Frodo was in the tower of Cirith Ungol. Sam had the Ring. Sam sat at the bottom of the tower deciding the best way to rescue his master. And the thought occurred to him that perhaps he could save his master if he put on the ring.
As Sam stood there, even though the ring was not on him but hanging by its chain about his neck, he felt himself enlarged, as if he were robed in a huge distorted shadow of himself, a vast and ominous threat halted upon the walls of Mordor. He felt that he had from now on only two choices: to forbear the Ring, though it would torment him; or to claim it, and challenge the Power that sat in its dark hold beyond the valley of shadow. Already the Ring tempted him, gnawing at his will and reason. Wild fantasies arose in his mind; and he saw Samwise the strong, Hero of the Age, striding with a flaming sword across the darkened land, and armies flocking to his call as he marched to overthrow Barad-dur. And then all the clouds roll away, and the white sun shone, and at his command the vale of Gorgoroth became a garden of flowers and trees and brought forth fruit. He had only to put on the Ring and claim it for his own, and all this could be.
Here is why we read fiction. What Sam feels is what we all feel from time to time. The desire for power, not do evil, of course, but to do good…at least at first. But we forget our place. We dream of being the knight riding in to conquer all enemies. We dream that we can make the world flourish and rid it of all evil. We dream we can help all moms be better moms. Or we believe we can help all those confused about politics to understand the truth. For pastors like me, we dream about writing books, speaking at conferences, and being well known. We imagine all the good we could do in our communities if we just had more resources, more money, and more people. For you it might involve becoming the CEO of company, having a popular DIY blog, being an important member of your organization, a well-respected member of your neighborhood or…fill the blank. There is a whisper that says, “Compromise and I will give you power.” Or to put it in more modern terms, “Compromise and I will make you famous.” What is your Ring?
What kept Sam from putting on the Ring?
In that hour of trial it was the love of his master that helped most to hold him firm; but also deep down in him lived still unconquered his plain hobbit-sense: he knew in the core of his heart that he was not large enough to bear such a burden, even if such visions were not a mere cheat to lead betray him. The one small garden of a free gardener was all his need and due, not a garden swollen to a realm; his own hands to use, not the hands of others to command.
Sam, tired, hungry, despairing beyond all hope, refuses to grab power. Instead he goes and does his job no matter the outcome. He set his face and went to rescue his beloved master. Sam was a hero, but not because he led a mighty army. He was a hero because he knew his place, loved Frodo, and did his job. Tolkien made Sam immortal. But Sam was not special. He was just your average, honest, man who loved hearth, home, and friends. Some of them become memorialized in books and biographies. But most just die, forgotten by almost all, except their closest friends and family.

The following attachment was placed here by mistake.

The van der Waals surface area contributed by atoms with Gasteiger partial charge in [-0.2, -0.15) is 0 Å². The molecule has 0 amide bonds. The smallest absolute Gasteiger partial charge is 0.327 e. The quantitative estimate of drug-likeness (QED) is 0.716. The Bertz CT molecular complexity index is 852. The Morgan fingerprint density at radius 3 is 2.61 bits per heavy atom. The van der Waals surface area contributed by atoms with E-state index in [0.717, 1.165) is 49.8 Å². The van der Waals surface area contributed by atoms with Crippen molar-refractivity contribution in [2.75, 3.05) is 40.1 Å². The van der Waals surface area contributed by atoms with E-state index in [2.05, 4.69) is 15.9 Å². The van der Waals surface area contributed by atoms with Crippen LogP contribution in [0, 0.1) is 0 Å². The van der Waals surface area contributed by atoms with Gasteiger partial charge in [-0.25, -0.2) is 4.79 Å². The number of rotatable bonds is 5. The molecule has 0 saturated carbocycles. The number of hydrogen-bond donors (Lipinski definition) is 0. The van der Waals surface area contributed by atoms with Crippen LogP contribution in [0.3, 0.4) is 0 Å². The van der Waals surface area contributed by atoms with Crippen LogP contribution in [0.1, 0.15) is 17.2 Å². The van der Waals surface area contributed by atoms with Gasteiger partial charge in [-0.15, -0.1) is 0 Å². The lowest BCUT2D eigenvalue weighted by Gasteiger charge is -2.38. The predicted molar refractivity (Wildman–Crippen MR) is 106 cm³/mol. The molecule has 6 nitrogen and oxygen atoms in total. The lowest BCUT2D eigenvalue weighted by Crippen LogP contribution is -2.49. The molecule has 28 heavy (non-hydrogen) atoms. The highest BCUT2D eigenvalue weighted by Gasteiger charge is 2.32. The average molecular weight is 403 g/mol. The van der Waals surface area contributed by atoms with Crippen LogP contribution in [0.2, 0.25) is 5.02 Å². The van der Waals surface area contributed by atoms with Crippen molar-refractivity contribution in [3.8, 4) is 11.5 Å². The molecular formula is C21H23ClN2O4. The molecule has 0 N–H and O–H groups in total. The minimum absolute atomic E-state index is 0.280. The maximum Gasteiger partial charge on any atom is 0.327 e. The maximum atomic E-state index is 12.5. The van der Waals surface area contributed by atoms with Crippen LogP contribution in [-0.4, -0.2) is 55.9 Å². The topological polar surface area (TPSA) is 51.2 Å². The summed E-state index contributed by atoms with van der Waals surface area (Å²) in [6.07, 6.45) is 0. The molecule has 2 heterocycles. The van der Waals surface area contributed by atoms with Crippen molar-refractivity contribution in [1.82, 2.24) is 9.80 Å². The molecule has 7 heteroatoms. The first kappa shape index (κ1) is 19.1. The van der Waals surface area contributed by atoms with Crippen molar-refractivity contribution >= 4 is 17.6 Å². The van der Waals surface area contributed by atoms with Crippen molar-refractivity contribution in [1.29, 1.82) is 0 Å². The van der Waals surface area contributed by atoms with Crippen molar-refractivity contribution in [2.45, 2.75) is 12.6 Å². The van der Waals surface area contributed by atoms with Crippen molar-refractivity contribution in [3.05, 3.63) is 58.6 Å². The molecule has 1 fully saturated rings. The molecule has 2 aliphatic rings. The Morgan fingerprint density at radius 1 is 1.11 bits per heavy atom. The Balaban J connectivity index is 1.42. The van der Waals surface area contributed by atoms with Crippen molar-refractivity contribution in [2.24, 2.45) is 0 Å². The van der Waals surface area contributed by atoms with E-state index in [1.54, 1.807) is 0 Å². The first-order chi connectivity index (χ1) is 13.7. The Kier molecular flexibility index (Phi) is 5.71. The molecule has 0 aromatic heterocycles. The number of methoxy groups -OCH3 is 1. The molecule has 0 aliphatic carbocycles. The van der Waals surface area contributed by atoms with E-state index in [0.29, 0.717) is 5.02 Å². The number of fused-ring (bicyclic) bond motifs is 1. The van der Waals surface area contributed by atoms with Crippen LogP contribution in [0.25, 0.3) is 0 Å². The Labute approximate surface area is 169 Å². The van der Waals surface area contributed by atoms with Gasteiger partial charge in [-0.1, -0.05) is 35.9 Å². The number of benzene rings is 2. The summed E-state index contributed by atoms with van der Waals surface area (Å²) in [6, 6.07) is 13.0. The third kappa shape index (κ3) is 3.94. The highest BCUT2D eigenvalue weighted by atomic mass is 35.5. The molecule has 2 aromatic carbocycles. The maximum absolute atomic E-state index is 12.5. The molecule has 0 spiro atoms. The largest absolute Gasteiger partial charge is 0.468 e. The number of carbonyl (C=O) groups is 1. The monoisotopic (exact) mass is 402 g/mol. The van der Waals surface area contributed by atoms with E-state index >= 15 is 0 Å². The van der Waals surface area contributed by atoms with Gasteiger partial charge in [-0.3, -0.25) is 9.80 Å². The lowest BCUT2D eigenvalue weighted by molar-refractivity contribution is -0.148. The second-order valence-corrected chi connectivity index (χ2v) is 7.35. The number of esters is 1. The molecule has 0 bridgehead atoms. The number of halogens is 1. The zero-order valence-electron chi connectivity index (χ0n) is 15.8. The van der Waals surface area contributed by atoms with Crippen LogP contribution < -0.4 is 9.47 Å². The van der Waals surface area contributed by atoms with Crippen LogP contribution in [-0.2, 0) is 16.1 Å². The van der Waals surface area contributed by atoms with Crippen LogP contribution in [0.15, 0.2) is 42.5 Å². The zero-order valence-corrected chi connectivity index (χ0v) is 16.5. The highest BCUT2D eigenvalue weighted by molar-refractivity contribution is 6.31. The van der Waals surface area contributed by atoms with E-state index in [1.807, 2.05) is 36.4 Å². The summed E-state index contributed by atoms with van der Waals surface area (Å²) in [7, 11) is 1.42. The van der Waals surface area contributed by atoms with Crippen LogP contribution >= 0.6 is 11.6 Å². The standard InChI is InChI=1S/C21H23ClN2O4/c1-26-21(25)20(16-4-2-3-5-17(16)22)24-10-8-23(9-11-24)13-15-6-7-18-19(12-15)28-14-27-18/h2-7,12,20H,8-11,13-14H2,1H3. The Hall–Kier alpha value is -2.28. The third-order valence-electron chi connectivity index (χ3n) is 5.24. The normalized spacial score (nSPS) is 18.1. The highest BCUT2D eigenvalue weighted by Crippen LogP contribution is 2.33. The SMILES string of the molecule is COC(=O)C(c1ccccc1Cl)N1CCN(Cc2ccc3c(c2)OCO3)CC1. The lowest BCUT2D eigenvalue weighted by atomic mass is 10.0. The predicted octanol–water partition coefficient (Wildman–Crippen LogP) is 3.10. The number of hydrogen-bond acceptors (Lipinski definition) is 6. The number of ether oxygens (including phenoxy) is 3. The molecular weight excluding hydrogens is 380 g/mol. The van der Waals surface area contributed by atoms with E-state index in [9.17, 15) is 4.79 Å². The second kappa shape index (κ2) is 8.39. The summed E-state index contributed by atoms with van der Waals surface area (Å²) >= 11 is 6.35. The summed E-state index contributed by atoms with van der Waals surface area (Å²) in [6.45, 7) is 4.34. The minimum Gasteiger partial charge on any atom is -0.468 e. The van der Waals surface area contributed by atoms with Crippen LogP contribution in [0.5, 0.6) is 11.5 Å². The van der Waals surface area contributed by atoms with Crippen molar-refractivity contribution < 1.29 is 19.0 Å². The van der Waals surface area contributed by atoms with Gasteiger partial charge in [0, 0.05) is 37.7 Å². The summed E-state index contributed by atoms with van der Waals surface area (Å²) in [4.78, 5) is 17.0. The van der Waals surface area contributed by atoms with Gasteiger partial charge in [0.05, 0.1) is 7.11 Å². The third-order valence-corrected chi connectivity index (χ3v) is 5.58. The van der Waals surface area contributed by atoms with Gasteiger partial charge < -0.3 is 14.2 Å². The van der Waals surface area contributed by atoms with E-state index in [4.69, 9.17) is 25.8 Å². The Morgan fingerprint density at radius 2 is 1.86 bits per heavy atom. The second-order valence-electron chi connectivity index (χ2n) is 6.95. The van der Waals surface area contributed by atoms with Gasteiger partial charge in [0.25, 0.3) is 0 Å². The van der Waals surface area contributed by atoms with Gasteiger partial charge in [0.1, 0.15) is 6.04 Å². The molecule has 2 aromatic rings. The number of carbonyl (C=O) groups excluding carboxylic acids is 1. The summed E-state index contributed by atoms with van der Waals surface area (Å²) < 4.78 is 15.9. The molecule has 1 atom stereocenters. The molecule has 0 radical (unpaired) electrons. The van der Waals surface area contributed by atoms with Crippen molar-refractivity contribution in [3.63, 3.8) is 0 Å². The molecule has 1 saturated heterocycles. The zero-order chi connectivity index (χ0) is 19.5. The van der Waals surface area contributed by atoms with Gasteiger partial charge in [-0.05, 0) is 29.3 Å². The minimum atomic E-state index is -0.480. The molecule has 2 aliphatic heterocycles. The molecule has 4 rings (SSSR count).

Too many of us have lost our sense of who we are. We believe we are Theoden, king of our realm. I can instant message world renowned theologians. I can talk with men who have numerous doctorates and hold conferences around the world. Pastors of mega churches have retweeted me. It is easy to believe that I belong in that circle or even that I am “due” more than I have. It is easy to feel “enlarged” as if I am some great and mighty man. The Internet makes us all feel important. We don’t even need the Ring. All we need is a few “likes” to go viral and all of the sudden we are famous. It is all a lie, even if it is “not a “mere cheat.” I am not great and neither are you. There are Theodens and Aragorns in the world, but more than likely you and I are not one of them. Most of us are Sam. We are normal everyday husbands, wives, pastors, children, employees, fathers, mothers, men and women. Occasionally we get pulled into a great battle and do a great public deed. But mainly we plod and push and do our job. We live, worship, eat, drink, work, laugh, and then die. Are we okay with never being great? Are we okay if we never become famous? Are we okay not being Theoden or does our heart burn with jealousy when someone else leads the charge? If we aren’t when the Ring calls us and tempts us with the promise of power we will succumb and find ourselves humiliated because we forgot who we were.
Know your place brothers and sisters. Do the job God has placed in front of you. Be the person God has called you to be. If you become famous that is fine. If God drags you into the spotlight for a period of time use it to honor him. But don’t long for glory or power or riches or fame. That desire for power will ultimately corrupt you and you will find yourself empty in the end and cast down instead of the hero.
For by the grace given to me I say to everyone among you not to think of himself more highly than he ought to think, but to think with sober judgment, each according to the measure of faith that God has assigned (Rom 12:3).
Peter, you have used a very familiar story to illustrate how one of “the least of these” has a call that matters, great or small, momentary and fleeting or world-renowned, to be and do according to God’s will, not our own. The good one can do is important regardless of the extent or our personal expectation of its effect. Thanks for writing.
Thanks so much Aunt Carolyn! With love, Peter